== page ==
LONDON There is "some evidence" a new Covid variant first identified in the U.K. could be more deadly than the original strain, British Prime Minister Boris Johnson said Friday. "We've been informed today that in addition to spreading more quickly, it also now appears that there is some evidence that the new variant the variant that was first discovered in London and the southeast (of England) may be associated with a higher degree of mortality," Johnson told a news conference. He added that all the evidence suggests the vaccines from Pfizer-BioNTech and AstraZeneca-Oxford University, the two currently being used in the U.K., remain effective against both the old and new variants of the virus. The evidence is still at a preliminary stage and it's being assessed by the New and Emerging Respiratory Virus Threats Advisory Group, which advises the British government. The variant, known as B.1.1.7, has an unusually high number of mutations and was already associated with a more efficient and rapid transmission. Scientists first detected this mutation in September. It has since been found in at least 44 countries, including the U.S., which has reported its presence in 12 states. Last week, the U.S. Centers for Disease Control and Prevention warned that the modeled trajectory of the variant in the United States "exhibits rapid growth in early 2021, becoming the predominant variant in March." Speaking alongside Johnson on Friday, the U.K.'s chief scientific advisor, Patrick Vallance, said there is now early evidence that there's an increased risk for those who have the new variant, compared with the old virus. "If you took ... a man in their 60s, the average risk is that for 1,000 people who got infected, roughly 10 would be expected to unfortunately die with the virus. With the new variant, for 1,000 people infected roughly 13 or 14 people might be expected to die," Vallance said. He described the data as not being strong yet, and highlighted more concern regarding other Covid variants found in Brazil and South Africa. CNBC's Sam Meredith contributed to this article.
Apple reportedly working on MacBooks with magnetic charging and new designs - CNBC
Apple will use its own processors instead of Intel's in the new Macs.
Apple is planning to release a new thinner and lighter MacBook Air that will launch in the second half of this year or early next year, according to Bloomberg. The report said Apple will plan to market the device as a higher-end version of the current MacBook Air, which Apple released in November with its new M1 processor. That device was among three new Apple computers to make the switch away from Intel chips. Apple's Mac revenue was up 28% year over year, when the company reported its fiscal fourth-quarter earnings in October. That boost was helped by millions of people forced to work from home because of Covid. The new MacBook Air will include Apple's magnetic charging system called MagSafe, according to the report. MagSafe was used in Apple laptops for years before it was removed over two years ago in place of newer USB-C charging. But, it's convenient because it allows the charger to pop out easily and helps prevent the laptop from being dragged off a surface if someone pulls the cord or trips on it. MagSafe is also used in the latest iPhone 12 phones, though it has a different design and relies on a magnetic puck accessory that wirelessly charges the phones. Top Apple analyst Ming-Chi Kuo of TFI said earlier this month that Apple is planning to launch two new MacBook Pro laptops this year with 14- and 16-inch screens and with MagSafe. Bloomberg confirmed the report but added Apple is also planning an iMac with Face ID, which means it would unlock when you look at it, a smaller version of the Mac Pro computer and a new Mac Pro with an Intel processor. Read more on Bloomberg.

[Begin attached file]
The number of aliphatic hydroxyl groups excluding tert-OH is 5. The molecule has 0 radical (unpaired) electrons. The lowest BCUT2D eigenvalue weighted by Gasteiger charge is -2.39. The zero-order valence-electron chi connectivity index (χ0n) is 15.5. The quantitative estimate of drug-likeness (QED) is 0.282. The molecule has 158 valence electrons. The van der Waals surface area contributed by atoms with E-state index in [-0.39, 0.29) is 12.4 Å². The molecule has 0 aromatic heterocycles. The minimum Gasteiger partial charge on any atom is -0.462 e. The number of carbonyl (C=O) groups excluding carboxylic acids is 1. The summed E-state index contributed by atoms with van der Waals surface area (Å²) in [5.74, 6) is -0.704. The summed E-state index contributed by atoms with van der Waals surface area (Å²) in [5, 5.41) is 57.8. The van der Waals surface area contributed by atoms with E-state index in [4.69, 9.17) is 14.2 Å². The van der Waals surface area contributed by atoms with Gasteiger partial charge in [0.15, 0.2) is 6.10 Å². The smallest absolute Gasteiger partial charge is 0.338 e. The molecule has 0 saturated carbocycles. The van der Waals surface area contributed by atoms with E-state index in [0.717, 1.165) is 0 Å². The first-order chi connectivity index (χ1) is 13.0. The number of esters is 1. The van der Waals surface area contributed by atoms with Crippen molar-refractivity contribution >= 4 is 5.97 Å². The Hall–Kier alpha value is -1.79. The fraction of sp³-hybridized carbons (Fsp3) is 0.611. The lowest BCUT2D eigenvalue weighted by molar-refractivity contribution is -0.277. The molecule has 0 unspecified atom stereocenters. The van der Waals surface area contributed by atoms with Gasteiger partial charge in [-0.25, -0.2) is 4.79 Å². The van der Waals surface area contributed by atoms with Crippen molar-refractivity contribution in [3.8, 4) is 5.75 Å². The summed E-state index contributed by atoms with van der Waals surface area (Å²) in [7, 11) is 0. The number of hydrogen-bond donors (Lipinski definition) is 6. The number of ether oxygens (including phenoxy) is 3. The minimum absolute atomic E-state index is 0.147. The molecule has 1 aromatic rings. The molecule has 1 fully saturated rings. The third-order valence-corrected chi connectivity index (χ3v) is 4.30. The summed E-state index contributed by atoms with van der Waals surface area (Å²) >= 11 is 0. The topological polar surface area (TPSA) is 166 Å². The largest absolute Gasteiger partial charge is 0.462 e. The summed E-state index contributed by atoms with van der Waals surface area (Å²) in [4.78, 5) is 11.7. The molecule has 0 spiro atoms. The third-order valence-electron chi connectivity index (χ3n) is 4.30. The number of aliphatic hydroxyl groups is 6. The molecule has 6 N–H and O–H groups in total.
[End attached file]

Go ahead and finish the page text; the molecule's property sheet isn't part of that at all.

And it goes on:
Dr. Fauci says Covid vaccines appear to be less effective against some new strains - CNBC
New data shows that the Covid-19 vaccines currently on the market may not be as effective in guarding against new, more contagious strains of the coronavirus, White House health advisor Dr. Anthony Fauci said on Thursday. A handful of new strains of the coronavirus have emerged overseas that have given scientists some cause for concern. Some variants that have been identified in the United Kingdom, South Africa and Brazil appear to be more transmissible than previous strains but not necessarily more deadly. While it's no surprise the virus is mutating, researchers are quickly trying to determine what the changes might mean for recently developed lifesaving vaccines and therapeutics against the disease. Some early findings that were published in the preprint server bioRxiv, which have yet to be peer reviewed, indicate that the variant identified in South Africa can evade the antibodies provided by some coronavirus treatments, and may reduce the efficacy of the current line of available vaccines. However, even if the drugs are less effective, they will still likely provide enough protection to make the vaccines worth getting, Fauci said. Both vaccines from Pfizer and Moderna have proven to be highly effective, creating a "cushion effect" that would allow for some dip in their effectiveness. A dip in the vaccines' effectiveness would be "all the more reason why we should be vaccinating as many people as you possibly can." Mutations occur when the virus spreads and replicates itself, which can be suppressed if enough people are inoculated against the disease to build so-called herd immunity. "Bottom line: We're paying very close attention to it. There are alternative plans if we ever have to modify the vaccine. That's not something that is a very onerous thing, we can do that given the platforms we have," Fauci said during the White House press briefing. This is a developing story. Please check back later for updates.